Avoiding Deploying the Safety Net

The first risk is simply that negotiations may take longer than anticipated and exceed the length of the transition period. Article 126 states that the transition period ends on 31 December 2020. The only way of avoiding the backstop being triggered would be for the transition period to be extended. Article 132 of the Agreement now provides a mechanism for extending transition if the Joint Committee established under the Agreement makes a decision before the end of July 2020 to extend the transition period. However, the text does not specify a potential end date for this extension, simply stating instead ‘up to [31 December 20XX]’. This implies that it would be an extension of at least a year or some other period of time terminating at the end of a calendar year. During this period the UK would not be in the EU budget but it would make financial contributions.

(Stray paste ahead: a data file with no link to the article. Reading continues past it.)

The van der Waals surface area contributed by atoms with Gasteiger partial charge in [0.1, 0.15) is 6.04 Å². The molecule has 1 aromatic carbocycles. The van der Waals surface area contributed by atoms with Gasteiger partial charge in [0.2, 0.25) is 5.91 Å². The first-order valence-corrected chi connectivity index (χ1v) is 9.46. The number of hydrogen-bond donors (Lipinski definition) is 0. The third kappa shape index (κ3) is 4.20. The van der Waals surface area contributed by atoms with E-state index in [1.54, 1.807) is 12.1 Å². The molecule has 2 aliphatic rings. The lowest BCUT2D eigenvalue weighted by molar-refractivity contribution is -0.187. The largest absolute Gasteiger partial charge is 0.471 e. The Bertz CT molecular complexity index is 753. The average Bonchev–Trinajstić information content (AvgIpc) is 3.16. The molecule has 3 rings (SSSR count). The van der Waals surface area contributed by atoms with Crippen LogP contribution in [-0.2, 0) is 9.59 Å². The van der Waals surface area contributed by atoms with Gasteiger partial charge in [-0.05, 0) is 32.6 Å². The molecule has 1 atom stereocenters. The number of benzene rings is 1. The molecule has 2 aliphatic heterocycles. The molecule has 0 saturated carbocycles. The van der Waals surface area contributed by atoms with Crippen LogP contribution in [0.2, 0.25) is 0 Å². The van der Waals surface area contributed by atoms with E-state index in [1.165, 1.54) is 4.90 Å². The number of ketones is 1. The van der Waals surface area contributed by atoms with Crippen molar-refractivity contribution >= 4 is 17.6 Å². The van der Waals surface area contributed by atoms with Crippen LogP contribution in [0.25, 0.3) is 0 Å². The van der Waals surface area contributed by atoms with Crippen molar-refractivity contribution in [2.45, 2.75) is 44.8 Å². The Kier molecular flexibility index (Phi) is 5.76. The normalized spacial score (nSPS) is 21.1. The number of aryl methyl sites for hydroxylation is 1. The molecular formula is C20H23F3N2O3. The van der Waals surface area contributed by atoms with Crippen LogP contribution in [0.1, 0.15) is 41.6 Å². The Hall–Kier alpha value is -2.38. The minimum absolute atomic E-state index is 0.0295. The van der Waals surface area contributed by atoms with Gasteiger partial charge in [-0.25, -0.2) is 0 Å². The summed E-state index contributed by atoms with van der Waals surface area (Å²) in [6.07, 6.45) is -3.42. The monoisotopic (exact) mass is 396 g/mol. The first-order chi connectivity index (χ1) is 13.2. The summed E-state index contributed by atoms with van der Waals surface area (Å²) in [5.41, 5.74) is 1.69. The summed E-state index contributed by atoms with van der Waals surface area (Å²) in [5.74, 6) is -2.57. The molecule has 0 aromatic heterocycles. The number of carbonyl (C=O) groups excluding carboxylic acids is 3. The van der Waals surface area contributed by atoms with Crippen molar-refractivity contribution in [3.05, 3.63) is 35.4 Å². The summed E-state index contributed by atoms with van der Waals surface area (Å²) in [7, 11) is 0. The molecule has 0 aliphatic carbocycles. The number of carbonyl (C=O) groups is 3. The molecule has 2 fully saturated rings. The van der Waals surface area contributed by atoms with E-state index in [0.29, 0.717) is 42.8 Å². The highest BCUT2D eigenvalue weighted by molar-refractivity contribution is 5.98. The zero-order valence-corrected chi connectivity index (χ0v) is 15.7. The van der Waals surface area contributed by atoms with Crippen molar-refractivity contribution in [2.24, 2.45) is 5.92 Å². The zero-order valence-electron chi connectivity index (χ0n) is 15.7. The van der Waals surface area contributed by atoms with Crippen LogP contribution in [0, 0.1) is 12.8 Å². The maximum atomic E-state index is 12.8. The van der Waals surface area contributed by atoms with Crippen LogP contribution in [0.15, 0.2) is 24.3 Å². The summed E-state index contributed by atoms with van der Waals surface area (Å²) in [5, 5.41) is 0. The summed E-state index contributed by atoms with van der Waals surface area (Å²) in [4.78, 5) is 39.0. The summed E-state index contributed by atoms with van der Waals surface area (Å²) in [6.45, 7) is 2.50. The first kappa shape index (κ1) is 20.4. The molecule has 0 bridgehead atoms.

Article 3 of the Protocol reiterates that before the end of July 2021, the UK may request an extension of the transition period and the Article 132 mechanism will be triggered to avoid the need for the backstop to be deployed. While this extension of transition does create more time for negotiations, it does not completely de-risk the potential for the transition period to end without a new future relationship in place.